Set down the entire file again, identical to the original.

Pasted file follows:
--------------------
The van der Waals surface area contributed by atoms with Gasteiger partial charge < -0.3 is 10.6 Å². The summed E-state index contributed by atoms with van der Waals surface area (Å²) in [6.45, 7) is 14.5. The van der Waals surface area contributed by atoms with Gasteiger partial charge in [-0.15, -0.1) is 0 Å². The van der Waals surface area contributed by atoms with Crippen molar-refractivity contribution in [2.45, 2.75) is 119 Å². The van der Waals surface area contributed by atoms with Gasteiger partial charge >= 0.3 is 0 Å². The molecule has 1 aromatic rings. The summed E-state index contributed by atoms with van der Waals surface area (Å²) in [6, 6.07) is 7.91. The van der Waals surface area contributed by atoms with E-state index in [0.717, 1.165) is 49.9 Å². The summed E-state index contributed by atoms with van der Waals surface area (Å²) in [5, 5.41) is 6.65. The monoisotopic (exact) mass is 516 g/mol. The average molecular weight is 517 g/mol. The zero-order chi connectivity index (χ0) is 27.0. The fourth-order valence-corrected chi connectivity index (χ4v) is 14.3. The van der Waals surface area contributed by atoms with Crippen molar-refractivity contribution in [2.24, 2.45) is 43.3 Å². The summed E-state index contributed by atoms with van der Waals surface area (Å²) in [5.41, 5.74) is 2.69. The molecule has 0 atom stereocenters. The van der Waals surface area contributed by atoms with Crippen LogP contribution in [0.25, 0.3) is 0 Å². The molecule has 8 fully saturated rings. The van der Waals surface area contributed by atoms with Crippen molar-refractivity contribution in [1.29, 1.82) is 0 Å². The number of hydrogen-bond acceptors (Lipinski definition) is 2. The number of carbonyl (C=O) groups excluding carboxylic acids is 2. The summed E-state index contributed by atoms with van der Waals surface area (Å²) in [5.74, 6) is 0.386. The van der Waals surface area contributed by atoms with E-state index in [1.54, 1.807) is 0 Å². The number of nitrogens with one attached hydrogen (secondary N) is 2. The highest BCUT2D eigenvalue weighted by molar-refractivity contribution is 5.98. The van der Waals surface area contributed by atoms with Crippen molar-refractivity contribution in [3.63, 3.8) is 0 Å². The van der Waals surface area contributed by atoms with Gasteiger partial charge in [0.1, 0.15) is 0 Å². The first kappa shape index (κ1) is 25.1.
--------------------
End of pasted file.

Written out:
The van der Waals surface area contributed by atoms with Gasteiger partial charge < -0.3 is 10.6 Å². The summed E-state index contributed by atoms with van der Waals surface area (Å²) in [6.45, 7) is 14.5. The van der Waals surface area contributed by atoms with Gasteiger partial charge in [-0.15, -0.1) is 0 Å². The van der Waals surface area contributed by atoms with Crippen molar-refractivity contribution in [2.45, 2.75) is 119 Å². The van der Waals surface area contributed by atoms with Gasteiger partial charge >= 0.3 is 0 Å². The molecule has 1 aromatic rings. The summed E-state index contributed by atoms with van der Waals surface area (Å²) in [6, 6.07) is 7.91. The van der Waals surface area contributed by atoms with E-state index in [0.717, 1.165) is 49.9 Å². The summed E-state index contributed by atoms with van der Waals surface area (Å²) in [5, 5.41) is 6.65. The monoisotopic (exact) mass is 516 g/mol. The average molecular weight is 517 g/mol. The zero-order chi connectivity index (χ0) is 27.0. The fourth-order valence-corrected chi connectivity index (χ4v) is 14.3. The van der Waals surface area contributed by atoms with Crippen molar-refractivity contribution in [2.24, 2.45) is 43.3 Å². The summed E-state index contributed by atoms with van der Waals surface area (Å²) in [5.41, 5.74) is 2.69. The molecule has 0 atom stereocenters. The van der Waals surface area contributed by atoms with Crippen LogP contribution in [0.25, 0.3) is 0 Å². The molecule has 8 fully saturated rings. The van der Waals surface area contributed by atoms with Crippen molar-refractivity contribution in [1.29, 1.82) is 0 Å². The number of hydrogen-bond acceptors (Lipinski definition) is 2. The number of carbonyl (C=O) groups excluding carboxylic acids is 2. The summed E-state index contributed by atoms with van der Waals surface area (Å²) in [5.74, 6) is 0.386. The van der Waals surface area contributed by atoms with E-state index in [1.54, 1.807) is 0 Å². The number of nitrogens with one attached hydrogen (secondary N) is 2. The highest BCUT2D eigenvalue weighted by molar-refractivity contribution is 5.98. The van der Waals surface area contributed by atoms with Crippen molar-refractivity contribution in [3.63, 3.8) is 0 Å². The van der Waals surface area contributed by atoms with Gasteiger partial charge in [0.1, 0.15) is 0 Å². The first kappa shape index (κ1) is 25.1.